Six western states that rely on water from the Colorado River have agreed on a model to dramatically cut their use, months after the federal government called for action and an initial deadline passed.
California — with the largest allocation of water from the river — is the lone holdout.
The Colorado River and its tributaries pass through seven states and into Mexico, serving 40 million people and a $5 billion-a-year agricultural industry. Some of the largest cities in the country, including Los Angeles, Phoenix, Denver and Las Vegas, two Mexican states, Native American tribes and others depend on the river that's been severely stressed by drought, demand and overuse.
States missed a mid-August deadline to heed the U.S. Bureau of Reclamation's call to propose ways to conserve 2 million to 4 million acre feet of water. They regrouped to reach consensus by the end of January to fold into a larger proposal Reclamation has in the works.
Arizona, Nevada, New Mexico, Colorado, Utah and Wyoming sent a letter Monday to Reclamation, which operates the major dams in the river system, to outline an alternative that builds on existing guidelines, deepens water cuts and factors in water that's lost through evaporation and transportation.
California did not sign on to Monday's agreement, but released a proposal in October to cut 400,000 acre feet. An acre foot is enough water to supply two to three U.S. households for a year.
Tina Shields, water manager for California's Imperial Irrigation District — the single-largest user of Colorado River water — declined to comment Monday on the basin-wide discussions. But she said any multi-state agreement must be legally defensible.
"Frankly, that's what the priority system was set up for ... to make long-term planning decisions," Shields said. "We have done so in California and looking to solve a larger Colorado River drought by pointing at those with senior water rights isn't fair."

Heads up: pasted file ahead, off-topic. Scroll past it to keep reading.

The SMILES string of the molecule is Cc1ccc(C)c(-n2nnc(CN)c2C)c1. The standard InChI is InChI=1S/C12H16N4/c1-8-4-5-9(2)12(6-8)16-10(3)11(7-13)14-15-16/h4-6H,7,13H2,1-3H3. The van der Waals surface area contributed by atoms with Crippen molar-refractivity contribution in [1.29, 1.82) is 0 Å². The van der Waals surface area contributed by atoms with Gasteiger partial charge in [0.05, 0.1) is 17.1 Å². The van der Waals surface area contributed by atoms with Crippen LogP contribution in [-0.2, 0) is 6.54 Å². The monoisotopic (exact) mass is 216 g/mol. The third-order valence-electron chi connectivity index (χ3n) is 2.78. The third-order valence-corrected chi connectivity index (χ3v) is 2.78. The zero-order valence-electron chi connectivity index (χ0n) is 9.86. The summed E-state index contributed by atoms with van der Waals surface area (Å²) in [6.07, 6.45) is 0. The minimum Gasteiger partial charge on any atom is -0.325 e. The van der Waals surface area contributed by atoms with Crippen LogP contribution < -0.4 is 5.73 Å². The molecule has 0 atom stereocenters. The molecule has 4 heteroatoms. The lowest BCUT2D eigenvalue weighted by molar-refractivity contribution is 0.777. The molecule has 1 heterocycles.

Nothing will happen immediately with the consensus reached among the six states. However, not reaching a consensus carried the risk of having the federal government alone determine how to eventually impose cuts.
By not signing on, California doesn't avoid that risk.
The debates over how to cut water use by roughly one-third have been contentious. The Upper Basin states of Wyoming, New Mexico, Colorado and Utah have said the Lower Basin states — Arizona, California and Nevada — must do the heavy lifting. That conversation in the Lower Basin has centered on what's legal and what's fair.
Reclamation will consider the six states' agreement as part of a larger proposal to revise how it operates Glen Canyon and Hoover Dams — behemoth power producers on the Colorado River. The reservoirs behind the dams — Lake Powell and Lake Mead — have reached historic lows amid a more than two-decade-long drought and climate change.
Reclamation plans to put out a draft of that proposal by early March, with a goal of finalizing it by mid-August when the agency typically announces the amount of water available for the following year. Reclamation has said it will do what's needed to ensure the dams can continue producing hydropower and deliver water.
Those annual August announcements have led to mandatory cuts for the past two years for Arizona, Nevada and Mexico in the river's Lower Basin. California has so far been spared from cuts because it has some of the oldest and most secure water rights, particularly in the Imperial Valley where much of the country's winter vegetables are grown, along with the Yuma, Arizona, region.
Without California's participation, the six states' proposal can only go so far to meet they hydrological realities of the river. Water managers in the Lower Basin say the scale of conservation Reclamation is seeking cannot be met without California, tribes and farmers who draw directly from the Colorado River.
Also unclear is how much Mexico eventually will contribute to the savings. In the best water years, Mexico receives its full allocation of 1.5 million acre feet under a treaty reached with the U.S. in 1944.